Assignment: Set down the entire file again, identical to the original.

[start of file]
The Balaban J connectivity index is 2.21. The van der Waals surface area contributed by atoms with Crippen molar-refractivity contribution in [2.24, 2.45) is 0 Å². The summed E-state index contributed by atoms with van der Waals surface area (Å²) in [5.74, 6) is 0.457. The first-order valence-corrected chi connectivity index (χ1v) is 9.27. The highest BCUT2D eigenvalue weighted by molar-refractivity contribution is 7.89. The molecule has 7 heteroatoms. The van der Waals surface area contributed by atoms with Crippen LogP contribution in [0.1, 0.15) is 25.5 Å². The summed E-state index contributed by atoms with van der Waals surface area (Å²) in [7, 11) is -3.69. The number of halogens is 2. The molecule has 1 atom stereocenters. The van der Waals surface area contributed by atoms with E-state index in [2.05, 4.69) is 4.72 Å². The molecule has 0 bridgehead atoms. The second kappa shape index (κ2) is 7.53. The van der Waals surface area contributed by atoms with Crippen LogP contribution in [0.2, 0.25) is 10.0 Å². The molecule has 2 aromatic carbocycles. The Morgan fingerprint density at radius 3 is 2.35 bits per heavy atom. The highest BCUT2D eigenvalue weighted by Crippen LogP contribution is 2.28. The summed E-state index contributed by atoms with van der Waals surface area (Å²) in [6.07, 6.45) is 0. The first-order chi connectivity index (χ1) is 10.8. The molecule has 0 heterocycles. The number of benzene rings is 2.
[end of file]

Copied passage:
The Balaban J connectivity index is 2.21. The van der Waals surface area contributed by atoms with Crippen molar-refractivity contribution in [2.24, 2.45) is 0 Å². The summed E-state index contributed by atoms with van der Waals surface area (Å²) in [5.74, 6) is 0.457. The first-order valence-corrected chi connectivity index (χ1v) is 9.27. The highest BCUT2D eigenvalue weighted by molar-refractivity contribution is 7.89. The molecule has 7 heteroatoms. The van der Waals surface area contributed by atoms with Crippen LogP contribution in [0.1, 0.15) is 25.5 Å². The summed E-state index contributed by atoms with van der Waals surface area (Å²) in [7, 11) is -3.69. The number of halogens is 2. The molecule has 1 atom stereocenters. The van der Waals surface area contributed by atoms with E-state index in [2.05, 4.69) is 4.72 Å². The molecule has 0 bridgehead atoms. The second kappa shape index (κ2) is 7.53. The van der Waals surface area contributed by atoms with Crippen LogP contribution in [0.2, 0.25) is 10.0 Å². The molecule has 2 aromatic carbocycles. The Morgan fingerprint density at radius 3 is 2.35 bits per heavy atom. The highest BCUT2D eigenvalue weighted by Crippen LogP contribution is 2.28. The summed E-state index contributed by atoms with van der Waals surface area (Å²) in [6.07, 6.45) is 0. The first-order chi connectivity index (χ1) is 10.8. The molecule has 0 heterocycles. The number of benzene rings is 2.